1. The blasted front fork: I have been hearing a slight knocking sound on the headset area of the bike under light load. Unable to find the source of the noise I took the Niner into Cycle lab Fourways where¬†Mauricio¬†is aware of the fact that I am doing FC and so did a thorough strip of the front half. It finally emerged that my fancy new DT Swiss fork is prone to the steerer tube having play in the crown assembly – the source of the ‘knock’…..young Helet Conradie as per usual jumped into action and sourced a new Rock Shox RTL Reba. This particular fork is the Hilux of the suspension world and in hindsight is actually the right tool for the job…..more cash added to the FC budget, but rather now than out on the trail !











2. The dreaded ITB: The knee pain and myself are old friends, a running injury from years ago that I thought I was well shot of. I broke the cardinal rule of endurance racing РI changed my shoes and thus my set up within a month of race start. In my defence I struggled to find the appropriate trail/MTB shoes that took my fancy, net result, they arrived late and I promptly did 2 x 150km weekends and hey presto that niggling pain down the left knee emerged when applying watts to the pedal stroke. Fortunately I had ordered a back up pair online, these feel far more natural on my feet and I have also tweaked the saddle height to accommodate for the thicker soled shoes. A test ride this weekend yielded good results and knee looks to be getting back in shape. What an ejut !!!!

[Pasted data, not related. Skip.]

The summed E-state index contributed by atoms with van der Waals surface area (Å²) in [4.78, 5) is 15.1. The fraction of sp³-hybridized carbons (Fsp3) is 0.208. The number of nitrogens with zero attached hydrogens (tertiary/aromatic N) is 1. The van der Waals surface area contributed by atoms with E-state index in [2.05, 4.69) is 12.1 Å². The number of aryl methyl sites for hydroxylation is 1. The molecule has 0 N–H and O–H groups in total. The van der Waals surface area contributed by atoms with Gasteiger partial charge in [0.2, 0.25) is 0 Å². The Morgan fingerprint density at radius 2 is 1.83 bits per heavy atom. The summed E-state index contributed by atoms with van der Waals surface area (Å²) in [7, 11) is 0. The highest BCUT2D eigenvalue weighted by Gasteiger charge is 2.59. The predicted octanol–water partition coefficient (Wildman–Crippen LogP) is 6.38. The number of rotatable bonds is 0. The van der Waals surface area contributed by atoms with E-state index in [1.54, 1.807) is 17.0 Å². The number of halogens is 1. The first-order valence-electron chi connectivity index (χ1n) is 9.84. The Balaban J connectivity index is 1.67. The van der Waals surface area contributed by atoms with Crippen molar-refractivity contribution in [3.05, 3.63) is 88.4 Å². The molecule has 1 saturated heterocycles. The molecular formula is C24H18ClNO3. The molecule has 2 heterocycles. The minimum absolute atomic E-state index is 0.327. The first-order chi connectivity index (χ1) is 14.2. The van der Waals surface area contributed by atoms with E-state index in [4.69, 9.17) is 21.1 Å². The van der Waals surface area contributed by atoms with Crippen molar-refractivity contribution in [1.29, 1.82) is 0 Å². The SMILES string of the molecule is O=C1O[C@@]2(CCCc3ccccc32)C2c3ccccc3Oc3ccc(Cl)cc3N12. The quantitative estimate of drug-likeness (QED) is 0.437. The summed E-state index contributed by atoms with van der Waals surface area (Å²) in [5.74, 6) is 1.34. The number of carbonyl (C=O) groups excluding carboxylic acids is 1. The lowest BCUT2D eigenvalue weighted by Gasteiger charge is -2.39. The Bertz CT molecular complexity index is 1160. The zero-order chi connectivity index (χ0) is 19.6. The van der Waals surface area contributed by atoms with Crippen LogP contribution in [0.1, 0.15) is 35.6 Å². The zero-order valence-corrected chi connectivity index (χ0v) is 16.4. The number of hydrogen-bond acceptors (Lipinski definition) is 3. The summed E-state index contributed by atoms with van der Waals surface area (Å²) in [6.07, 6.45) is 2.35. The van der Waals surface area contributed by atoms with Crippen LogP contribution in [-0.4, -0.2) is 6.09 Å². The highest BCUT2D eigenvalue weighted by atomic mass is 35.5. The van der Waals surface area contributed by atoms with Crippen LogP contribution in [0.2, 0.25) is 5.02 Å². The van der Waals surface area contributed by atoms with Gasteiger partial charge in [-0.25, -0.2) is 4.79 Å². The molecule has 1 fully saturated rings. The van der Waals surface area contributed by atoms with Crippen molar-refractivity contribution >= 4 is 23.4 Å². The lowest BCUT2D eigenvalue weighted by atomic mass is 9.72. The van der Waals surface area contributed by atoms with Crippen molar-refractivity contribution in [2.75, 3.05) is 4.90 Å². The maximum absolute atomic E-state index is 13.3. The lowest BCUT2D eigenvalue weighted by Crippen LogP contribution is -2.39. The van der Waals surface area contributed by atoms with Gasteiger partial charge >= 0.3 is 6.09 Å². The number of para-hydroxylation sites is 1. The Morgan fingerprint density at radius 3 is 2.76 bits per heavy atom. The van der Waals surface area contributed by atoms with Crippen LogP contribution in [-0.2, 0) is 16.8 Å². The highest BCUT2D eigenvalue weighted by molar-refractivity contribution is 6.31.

The revised anti-ITB tekkies (Gaerne Lapo’s):









Apart from the knee, I am very happy with my fitness and all other kit and clothing. I feel prepared and excited, and a little thankful that in group H we have some true FC gentleman who will hopefully guide this ‘newbie lytie’ along for the first few days.

Next post from PMB !!!


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Packing dissonance!

29 May

No turning back now, my 2 litre ‘life support’ boxes are packed, duct taped shut and dispatched off to Cape Town.

Now the FC organisers have the unenviable task of driven them off into the bundus where the overnight stops are located.


And no, there are zero Cheese Puffs in my boxes – damn you Celiac ūüôā

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Map Technicians

24 May

A big thank you to Mike W for taking some of us new and not so new FC nutters through his mad route knowledge this evening.

I was nervous, now borderline petrified!


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Life in a box….

20 May

Given that the Freedom Challenge is an unsupported event, and 2400 km’s long – each competitor is allowed to send a 2 litre container of provisions to each overnight stop. The box predominantly contains food and medical supplies, with the odd box filled with bike service parts.

Given my celiac disease these boxes are even more critical as I cant eat the sandwiches/vetkoek that most overnight stops will provide as padkos.

My average 2l box contains the following:

  • Maps/narrative for next stage


  • mixed nuts
  • dried mango
  • GU chomps
  • GU¬†effervescent tabs¬†
  • assorted sweets
  • tinned chicken or tuna
  • Hammer recovery shake
  • future life energy meal
  • Woolworths gluten free protein bars


  • Vit C & Cal Mag Zinc tablets
  • Detol liquid
  • Sudacrem
  • second skin plaster for saddle blisters
  • Mark II saddle cream
  • Aqueous cream


  • Squirt lube
  • Duct tape
  • Sunlight liquid – cleaning bike, chain, clothes
  • Batteries for lights

At the half way mark I have also packed the following bike parts for replacement if needed (I will be carrying other spares in my pack):

  • Chain
  • Brake pads
  • Bottom bracket

I am sure I will lust after something on the trail that I wished I had packed, but here’s hoping that I have got the basics covered – the rest will have to be found in spaza shops!